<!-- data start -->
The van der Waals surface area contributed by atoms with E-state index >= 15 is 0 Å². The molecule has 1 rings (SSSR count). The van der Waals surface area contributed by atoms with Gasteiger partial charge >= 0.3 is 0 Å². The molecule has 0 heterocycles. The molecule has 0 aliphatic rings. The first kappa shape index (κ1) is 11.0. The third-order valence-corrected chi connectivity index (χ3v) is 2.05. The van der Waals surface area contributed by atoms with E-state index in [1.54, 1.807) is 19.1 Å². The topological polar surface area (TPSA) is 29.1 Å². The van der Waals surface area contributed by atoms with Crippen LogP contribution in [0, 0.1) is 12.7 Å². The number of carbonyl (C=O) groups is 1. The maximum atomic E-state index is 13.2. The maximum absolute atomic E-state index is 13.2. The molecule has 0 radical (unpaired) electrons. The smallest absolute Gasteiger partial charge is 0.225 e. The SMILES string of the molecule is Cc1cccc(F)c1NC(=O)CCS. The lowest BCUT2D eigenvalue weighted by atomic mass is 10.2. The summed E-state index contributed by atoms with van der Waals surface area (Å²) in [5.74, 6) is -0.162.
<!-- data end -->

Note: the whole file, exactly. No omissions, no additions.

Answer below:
The van der Waals surface area contributed by atoms with E-state index >= 15 is 0 Å². The molecule has 1 rings (SSSR count). The van der Waals surface area contributed by atoms with Gasteiger partial charge >= 0.3 is 0 Å². The molecule has 0 heterocycles. The molecule has 0 aliphatic rings. The first kappa shape index (κ1) is 11.0. The third-order valence-corrected chi connectivity index (χ3v) is 2.05. The van der Waals surface area contributed by atoms with E-state index in [1.54, 1.807) is 19.1 Å². The topological polar surface area (TPSA) is 29.1 Å². The van der Waals surface area contributed by atoms with Crippen LogP contribution in [0, 0.1) is 12.7 Å². The number of carbonyl (C=O) groups is 1. The maximum atomic E-state index is 13.2. The maximum absolute atomic E-state index is 13.2. The molecule has 0 radical (unpaired) electrons. The smallest absolute Gasteiger partial charge is 0.225 e. The SMILES string of the molecule is Cc1cccc(F)c1NC(=O)CCS. The lowest BCUT2D eigenvalue weighted by atomic mass is 10.2. The summed E-state index contributed by atoms with van der Waals surface area (Å²) in [5.74, 6) is -0.162.